As a Gerontologist I read with interest news stories about older persons.
Unfortunately, the reports that make the headlines often feature a narrative suggesting aging is a problem to be fixed.
“More help needed for Delta seniors who want to live at home” a recent article stated. “Many seniors want to remain in their own home longer to keep their independence, but face challenges including mobility, mental health and financial constraints.”
While these are significant challenges identified in the article, if there is a problem to be fixed it is the need to reinvent our cities to be age-friendly, our long-term care institutions to be homes and our neighbourhoods to support ageing in place.
There is good news to report. Delta is developing an age-friendly city initiative to improve the livability for older persons while providing hope for younger generations to age in their community.
A significant challenge is outdated long-term care homes that are need of replacement without the capital funding to reinvest in new modern living designs that create a home living environment rather than a traditional institutional nursing home.
Along with capital investments to replace outdated infrastructure, there is a need to invest in more comprehensive programs and services for older persons as the key ingredients to their well-being. The impact of these investments is especially true for those who continue to live at home.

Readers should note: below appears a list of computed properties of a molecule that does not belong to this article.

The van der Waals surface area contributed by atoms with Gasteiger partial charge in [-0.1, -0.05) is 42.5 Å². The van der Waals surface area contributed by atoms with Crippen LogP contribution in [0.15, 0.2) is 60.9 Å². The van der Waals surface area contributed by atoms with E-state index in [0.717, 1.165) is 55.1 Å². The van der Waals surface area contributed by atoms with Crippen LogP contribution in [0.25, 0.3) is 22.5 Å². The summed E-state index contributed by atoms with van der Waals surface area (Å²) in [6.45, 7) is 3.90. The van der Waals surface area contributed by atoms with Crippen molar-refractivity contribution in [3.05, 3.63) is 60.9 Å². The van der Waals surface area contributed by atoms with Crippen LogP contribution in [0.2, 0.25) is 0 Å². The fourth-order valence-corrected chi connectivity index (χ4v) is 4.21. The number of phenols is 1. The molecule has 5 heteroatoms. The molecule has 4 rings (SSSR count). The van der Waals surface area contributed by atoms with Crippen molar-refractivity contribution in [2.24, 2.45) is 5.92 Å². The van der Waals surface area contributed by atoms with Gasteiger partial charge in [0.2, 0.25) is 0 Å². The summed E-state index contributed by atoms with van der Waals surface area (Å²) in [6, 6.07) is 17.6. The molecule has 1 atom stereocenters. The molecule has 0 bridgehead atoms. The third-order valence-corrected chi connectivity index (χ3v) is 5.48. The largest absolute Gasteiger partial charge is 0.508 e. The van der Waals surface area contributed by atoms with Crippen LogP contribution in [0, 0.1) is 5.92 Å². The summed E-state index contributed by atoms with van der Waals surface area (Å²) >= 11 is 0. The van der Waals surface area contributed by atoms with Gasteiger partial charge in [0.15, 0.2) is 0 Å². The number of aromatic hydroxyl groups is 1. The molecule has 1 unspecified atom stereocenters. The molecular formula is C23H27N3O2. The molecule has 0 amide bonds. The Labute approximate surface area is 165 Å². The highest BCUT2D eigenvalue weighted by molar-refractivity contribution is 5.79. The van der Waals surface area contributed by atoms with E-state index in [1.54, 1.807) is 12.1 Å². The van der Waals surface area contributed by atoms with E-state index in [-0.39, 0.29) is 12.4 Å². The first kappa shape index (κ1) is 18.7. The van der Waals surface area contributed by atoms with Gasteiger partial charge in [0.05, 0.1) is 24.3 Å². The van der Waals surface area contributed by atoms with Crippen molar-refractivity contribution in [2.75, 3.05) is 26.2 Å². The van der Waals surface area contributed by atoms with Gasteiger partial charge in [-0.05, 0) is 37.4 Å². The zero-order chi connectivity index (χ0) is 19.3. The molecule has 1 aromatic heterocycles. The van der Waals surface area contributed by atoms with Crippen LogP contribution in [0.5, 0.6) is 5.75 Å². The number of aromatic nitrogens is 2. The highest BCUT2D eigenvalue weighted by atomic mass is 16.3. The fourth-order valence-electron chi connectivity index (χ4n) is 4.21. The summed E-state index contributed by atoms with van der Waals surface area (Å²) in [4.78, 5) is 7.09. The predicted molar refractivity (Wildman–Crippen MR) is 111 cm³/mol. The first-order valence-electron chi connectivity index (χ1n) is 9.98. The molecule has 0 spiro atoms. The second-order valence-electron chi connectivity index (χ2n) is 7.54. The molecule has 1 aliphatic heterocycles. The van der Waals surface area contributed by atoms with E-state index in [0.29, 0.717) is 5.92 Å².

Older persons who live in Ladner, North Delta and Tsawwassen should have a robust array of social, health and housing programs and services and available in their community to ensure they can age in place. To remain in their community accessing care, housing and services close to home is critical to avoid moving to a different area where family and friends might have transportation barriers.
What is needed is a commitment, yes from government, but more importantly from your neighbours, local businesses, and community-based organizations to actively support programs and services that help older adults to remain active members of their community.
Dan Levitt/CEO KinVillage